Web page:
Delicious, organic greens are ready to pick in my vegetable greenhouse.
My expansive outdoor vegetable garden is bare, but I'm fortunate to have lots of wonderful vegetables growing in the ground in a special greenhouse located behind my Equipment Barn. As many of you know, its design was inspired by Eliot Coleman, an expert of four-season farming. My head gardener, Ryan McCallister, does a great job with succession planting and keeping the produce coming. Last week, he picked a good harvest for me to share with my daughter and grandchildren. I find it so gratifying to have fresh, organic produce available in the middle of winter.
Enjoy these photos.
The inside of my vegetable greenhouse is always toasty and warm. And, during this time of year, there are many vegetables and herbs thriving in the rich, loamy beds.
We planted several crops here back in November, including kale, lettuce, spinach, chard, carrots, beets and many others.
On one side of the greenhouse, growing against the two trellises, are tomatoes and cucumbers. The vines are growing quite fast. Ryan checks them to see if any need more support.
These clever little rings are great supports. They are gentle on the plants and require no tying whatsoever. These trellis clips are from Johnny’s Selected Seeds. http://www.johnnyseeds.com/tools-supplies/crop-supports/clips/tomato-trellis-clips—100-count-9624.html
As the cucumbers and tomatoes grow, they are clipped to these vertical netting strips.
The clip closes around the vine and remains there until the end of this indoor growing season.
The vines grow up the trellises, and the mature cucumbers hang down from the net for easy harvesting.
When it is time to harvest, the cucumbers will be pulled easily from the back of the frame.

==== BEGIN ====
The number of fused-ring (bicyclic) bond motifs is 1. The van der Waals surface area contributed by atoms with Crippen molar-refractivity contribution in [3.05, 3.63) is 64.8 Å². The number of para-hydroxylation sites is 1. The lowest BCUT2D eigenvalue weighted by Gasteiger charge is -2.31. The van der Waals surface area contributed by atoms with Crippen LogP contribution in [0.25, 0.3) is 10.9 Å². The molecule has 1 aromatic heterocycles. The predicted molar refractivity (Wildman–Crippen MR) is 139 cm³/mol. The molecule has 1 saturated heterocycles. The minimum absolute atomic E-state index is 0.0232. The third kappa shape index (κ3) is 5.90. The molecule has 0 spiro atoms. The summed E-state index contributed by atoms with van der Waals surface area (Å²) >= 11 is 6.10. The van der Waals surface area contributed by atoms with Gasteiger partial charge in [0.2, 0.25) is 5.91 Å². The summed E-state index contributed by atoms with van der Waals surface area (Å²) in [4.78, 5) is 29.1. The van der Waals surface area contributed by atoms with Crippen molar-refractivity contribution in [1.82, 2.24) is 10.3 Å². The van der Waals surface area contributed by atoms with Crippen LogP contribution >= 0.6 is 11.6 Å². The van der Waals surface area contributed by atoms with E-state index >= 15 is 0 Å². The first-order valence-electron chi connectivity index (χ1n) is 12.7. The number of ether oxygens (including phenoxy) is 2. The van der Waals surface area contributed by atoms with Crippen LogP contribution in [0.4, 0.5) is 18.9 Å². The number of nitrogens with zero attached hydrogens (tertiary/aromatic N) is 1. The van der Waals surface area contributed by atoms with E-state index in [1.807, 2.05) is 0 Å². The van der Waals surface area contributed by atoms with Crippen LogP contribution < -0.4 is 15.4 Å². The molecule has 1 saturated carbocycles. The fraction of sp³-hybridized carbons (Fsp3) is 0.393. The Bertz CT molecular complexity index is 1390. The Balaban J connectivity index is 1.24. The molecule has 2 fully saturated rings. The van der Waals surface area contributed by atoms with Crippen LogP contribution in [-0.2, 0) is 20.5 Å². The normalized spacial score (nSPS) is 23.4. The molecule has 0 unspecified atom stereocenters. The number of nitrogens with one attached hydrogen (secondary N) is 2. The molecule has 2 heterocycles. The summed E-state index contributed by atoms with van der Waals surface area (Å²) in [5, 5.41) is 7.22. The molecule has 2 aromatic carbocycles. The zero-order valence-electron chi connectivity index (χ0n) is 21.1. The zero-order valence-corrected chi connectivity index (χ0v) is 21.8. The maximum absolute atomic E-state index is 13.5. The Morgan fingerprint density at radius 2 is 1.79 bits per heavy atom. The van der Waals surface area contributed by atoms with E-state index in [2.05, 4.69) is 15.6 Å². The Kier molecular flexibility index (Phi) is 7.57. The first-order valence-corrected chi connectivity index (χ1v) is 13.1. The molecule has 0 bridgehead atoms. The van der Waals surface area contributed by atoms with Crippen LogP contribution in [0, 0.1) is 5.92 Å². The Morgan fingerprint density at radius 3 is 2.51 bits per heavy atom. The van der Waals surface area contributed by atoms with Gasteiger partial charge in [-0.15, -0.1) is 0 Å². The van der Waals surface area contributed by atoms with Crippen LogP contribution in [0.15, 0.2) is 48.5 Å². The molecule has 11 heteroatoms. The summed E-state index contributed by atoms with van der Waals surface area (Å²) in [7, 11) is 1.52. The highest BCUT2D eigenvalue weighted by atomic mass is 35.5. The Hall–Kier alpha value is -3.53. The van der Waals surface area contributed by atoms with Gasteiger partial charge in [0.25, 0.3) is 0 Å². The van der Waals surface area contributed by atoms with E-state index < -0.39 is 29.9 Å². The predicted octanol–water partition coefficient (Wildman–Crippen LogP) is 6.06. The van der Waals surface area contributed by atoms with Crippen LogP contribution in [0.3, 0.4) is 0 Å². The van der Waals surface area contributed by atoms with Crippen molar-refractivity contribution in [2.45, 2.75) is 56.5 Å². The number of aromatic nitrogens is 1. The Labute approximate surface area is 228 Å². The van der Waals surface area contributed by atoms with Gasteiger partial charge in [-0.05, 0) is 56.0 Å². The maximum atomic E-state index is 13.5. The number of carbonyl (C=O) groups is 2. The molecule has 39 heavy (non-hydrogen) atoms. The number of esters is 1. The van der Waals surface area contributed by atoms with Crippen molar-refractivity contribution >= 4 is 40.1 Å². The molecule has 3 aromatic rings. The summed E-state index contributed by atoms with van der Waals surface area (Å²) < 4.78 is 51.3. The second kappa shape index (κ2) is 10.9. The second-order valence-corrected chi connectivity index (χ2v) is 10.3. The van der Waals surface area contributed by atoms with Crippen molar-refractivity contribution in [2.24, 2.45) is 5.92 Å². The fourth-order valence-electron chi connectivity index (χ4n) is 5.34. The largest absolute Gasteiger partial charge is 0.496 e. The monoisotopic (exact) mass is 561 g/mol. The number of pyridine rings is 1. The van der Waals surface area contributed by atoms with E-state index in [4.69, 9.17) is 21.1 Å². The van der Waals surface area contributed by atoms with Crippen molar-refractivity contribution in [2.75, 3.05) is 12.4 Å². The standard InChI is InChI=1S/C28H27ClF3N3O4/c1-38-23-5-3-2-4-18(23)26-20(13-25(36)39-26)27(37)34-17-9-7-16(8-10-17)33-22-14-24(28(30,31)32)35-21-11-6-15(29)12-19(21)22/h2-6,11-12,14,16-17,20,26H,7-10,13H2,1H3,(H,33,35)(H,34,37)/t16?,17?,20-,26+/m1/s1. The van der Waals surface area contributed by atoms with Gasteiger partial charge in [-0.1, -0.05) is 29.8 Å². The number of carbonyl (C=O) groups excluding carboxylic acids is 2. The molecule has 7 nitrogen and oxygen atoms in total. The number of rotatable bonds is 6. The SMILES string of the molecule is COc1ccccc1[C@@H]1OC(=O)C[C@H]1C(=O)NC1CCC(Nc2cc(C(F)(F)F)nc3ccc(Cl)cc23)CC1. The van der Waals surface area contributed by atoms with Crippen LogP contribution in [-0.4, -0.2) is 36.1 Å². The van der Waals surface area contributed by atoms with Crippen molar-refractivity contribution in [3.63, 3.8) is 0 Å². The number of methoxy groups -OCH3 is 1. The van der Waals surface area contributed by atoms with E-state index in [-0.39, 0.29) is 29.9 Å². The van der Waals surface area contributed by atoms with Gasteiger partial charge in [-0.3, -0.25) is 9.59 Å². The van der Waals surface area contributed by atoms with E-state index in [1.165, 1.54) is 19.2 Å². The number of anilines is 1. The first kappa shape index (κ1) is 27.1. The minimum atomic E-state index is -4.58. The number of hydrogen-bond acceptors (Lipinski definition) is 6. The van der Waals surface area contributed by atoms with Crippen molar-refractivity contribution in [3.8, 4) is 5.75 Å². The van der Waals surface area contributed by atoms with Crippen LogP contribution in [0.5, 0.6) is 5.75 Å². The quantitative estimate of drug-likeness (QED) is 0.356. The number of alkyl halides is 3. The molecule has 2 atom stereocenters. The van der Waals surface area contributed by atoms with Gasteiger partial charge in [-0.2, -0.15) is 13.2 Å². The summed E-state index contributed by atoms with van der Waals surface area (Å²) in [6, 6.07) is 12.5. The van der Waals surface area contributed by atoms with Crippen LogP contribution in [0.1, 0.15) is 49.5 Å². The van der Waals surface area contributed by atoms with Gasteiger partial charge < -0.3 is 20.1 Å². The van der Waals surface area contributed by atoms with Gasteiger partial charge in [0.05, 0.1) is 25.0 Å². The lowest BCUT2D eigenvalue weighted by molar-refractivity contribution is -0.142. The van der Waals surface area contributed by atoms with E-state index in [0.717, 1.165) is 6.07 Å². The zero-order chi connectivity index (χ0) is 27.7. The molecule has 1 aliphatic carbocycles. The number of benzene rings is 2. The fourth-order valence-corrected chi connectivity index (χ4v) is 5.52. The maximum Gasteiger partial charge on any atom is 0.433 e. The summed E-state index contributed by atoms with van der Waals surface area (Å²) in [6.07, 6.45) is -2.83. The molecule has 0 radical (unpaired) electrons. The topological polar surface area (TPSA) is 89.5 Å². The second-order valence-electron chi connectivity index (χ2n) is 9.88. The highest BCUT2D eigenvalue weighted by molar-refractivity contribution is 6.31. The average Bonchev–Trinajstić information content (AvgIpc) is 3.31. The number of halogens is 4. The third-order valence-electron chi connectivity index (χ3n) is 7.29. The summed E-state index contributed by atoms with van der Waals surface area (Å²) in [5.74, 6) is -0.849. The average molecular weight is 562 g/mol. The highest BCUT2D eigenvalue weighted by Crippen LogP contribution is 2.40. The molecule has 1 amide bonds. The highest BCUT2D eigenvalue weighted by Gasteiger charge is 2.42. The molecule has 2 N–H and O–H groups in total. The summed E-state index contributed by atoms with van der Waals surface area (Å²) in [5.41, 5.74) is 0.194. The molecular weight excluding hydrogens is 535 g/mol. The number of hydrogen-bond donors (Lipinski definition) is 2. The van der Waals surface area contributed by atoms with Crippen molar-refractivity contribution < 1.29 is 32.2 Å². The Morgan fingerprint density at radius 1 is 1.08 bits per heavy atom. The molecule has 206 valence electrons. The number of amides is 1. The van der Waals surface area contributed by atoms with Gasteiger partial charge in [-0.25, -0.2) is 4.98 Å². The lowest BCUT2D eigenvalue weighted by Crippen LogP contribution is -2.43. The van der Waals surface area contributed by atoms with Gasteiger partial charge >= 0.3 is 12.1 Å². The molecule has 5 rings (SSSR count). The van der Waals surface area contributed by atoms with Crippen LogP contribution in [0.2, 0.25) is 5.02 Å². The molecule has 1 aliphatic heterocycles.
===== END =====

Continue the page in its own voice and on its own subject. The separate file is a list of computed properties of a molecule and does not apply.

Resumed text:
Here is Ryan harvesting several perfect cucumbers – I was so excited to hear they were ready.
With vitamins C, K and B, copper, potassium and manganese, cucumbers are both extremely nutritious and tasty.
Here is the chard. The stalk colors are so vibrant. With stems of red, yellow, rose, gold, and white, this patch of vegetables is always a visual feast in the garden, and at the dinner table.
Look how beautiful this chard is. Chard has highly nutritious leaves making it a popular addition to healthful diets.
Chard has an earthy and nutty flavor and is wonderful sautéed or stir-fried. Fresh young chard can be used raw in salads. Mature chard leaves and stalks are typically cooked.
Ryan harvested a great selection of chard.
Kale is a popular vegetable, a member of the cabbage family, Brassica oleracea. It is related to cruciferous vegetables like cabbage, broccoli, cauliflower, collard greens and brussels sprouts. There are many different types of kale – the leaves can be green or purple in color, and have either smooth or curly shapes.
Ryan cuts a good amount of this delicious kale. The lush green kale will go into my green juice.
It’s a real treat to have lettuce like this all year long. This leafy lettuce has excellent flavor and texture.
There is also a lovely patch of tender, leafy spinach for my morning green juice. These plants are grown organically and have no chemical taste at all.
And look at thee beautiful radishes. The radish is an edible root vegetable of the Brassicaceae family. Radishes are grown and consumed throughout the world, and mostly eaten raw as a crunchy salad vegetable.
The carrots and mache are not quite ready to harvest – they need a little more time, but they’re all coming in quite nicely.
Rosemary loves growing in this greenhouse! Rosemary is a woody, perennial herb with fragrant, evergreen, needle-like leaves. Native to the Mediterranean region, aromatic rosemary is often used to flavor roasted meats, particularly lamb.
On the other side of the greenhouse, we grow cilantro, parsley, chervil and cutting celery.
Here’s Ryan harvesting some cutting celery, another ingredient of my green juice. This hardy annual can be used in place of celery and is easier to grow. The fine green leaves and thin hollow stems are especially good to flavor soups and stews.
One of my favorite culinary herbs is chervil, a member of the parsley family that’s frequently used in French cuisine. Chervil has a mild, slightly liquorice flavor, and is a good addition to omelets.
This greenhouse now stores my thriving citrus collection during winter. The trees are so heavy with juicy kumquats and calamondins.
It was a good harvest. Very little goes to waste as these vegetables taste so pure and delicious and are a joy to eat!